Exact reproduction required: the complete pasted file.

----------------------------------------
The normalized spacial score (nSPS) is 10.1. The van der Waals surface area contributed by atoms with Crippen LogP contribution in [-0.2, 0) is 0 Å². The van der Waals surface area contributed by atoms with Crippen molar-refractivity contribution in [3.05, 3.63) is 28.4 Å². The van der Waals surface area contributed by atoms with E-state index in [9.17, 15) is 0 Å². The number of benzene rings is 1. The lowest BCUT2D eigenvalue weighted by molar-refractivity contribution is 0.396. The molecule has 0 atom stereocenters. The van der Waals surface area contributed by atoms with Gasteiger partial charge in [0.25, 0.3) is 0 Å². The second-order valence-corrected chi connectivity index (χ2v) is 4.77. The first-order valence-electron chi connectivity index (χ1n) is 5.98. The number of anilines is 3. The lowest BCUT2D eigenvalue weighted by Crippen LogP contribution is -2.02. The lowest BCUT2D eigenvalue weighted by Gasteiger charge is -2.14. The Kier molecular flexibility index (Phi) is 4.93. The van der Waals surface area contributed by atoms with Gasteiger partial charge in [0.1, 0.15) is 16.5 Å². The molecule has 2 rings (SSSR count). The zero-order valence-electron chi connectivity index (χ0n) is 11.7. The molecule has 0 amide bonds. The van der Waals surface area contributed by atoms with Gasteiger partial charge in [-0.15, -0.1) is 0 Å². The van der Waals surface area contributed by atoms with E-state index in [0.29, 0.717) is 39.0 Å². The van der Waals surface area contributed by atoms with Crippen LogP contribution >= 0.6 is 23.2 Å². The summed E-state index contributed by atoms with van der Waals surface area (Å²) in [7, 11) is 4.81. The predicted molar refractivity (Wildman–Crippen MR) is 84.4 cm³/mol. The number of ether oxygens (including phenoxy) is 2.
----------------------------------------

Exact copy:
The normalized spacial score (nSPS) is 10.1. The van der Waals surface area contributed by atoms with Crippen LogP contribution in [-0.2, 0) is 0 Å². The van der Waals surface area contributed by atoms with Crippen molar-refractivity contribution in [3.05, 3.63) is 28.4 Å². The van der Waals surface area contributed by atoms with E-state index in [9.17, 15) is 0 Å². The number of benzene rings is 1. The lowest BCUT2D eigenvalue weighted by molar-refractivity contribution is 0.396. The molecule has 0 atom stereocenters. The van der Waals surface area contributed by atoms with Gasteiger partial charge in [0.25, 0.3) is 0 Å². The second-order valence-corrected chi connectivity index (χ2v) is 4.77. The first-order valence-electron chi connectivity index (χ1n) is 5.98. The number of anilines is 3. The lowest BCUT2D eigenvalue weighted by Crippen LogP contribution is -2.02. The lowest BCUT2D eigenvalue weighted by Gasteiger charge is -2.14. The Kier molecular flexibility index (Phi) is 4.93. The van der Waals surface area contributed by atoms with Gasteiger partial charge in [0.1, 0.15) is 16.5 Å². The molecule has 2 rings (SSSR count). The zero-order valence-electron chi connectivity index (χ0n) is 11.7. The molecule has 0 amide bonds. The van der Waals surface area contributed by atoms with Gasteiger partial charge in [-0.15, -0.1) is 0 Å². The van der Waals surface area contributed by atoms with E-state index in [0.29, 0.717) is 39.0 Å². The van der Waals surface area contributed by atoms with Crippen LogP contribution >= 0.6 is 23.2 Å². The summed E-state index contributed by atoms with van der Waals surface area (Å²) in [7, 11) is 4.81. The predicted molar refractivity (Wildman–Crippen MR) is 84.4 cm³/mol. The number of ether oxygens (including phenoxy) is 2.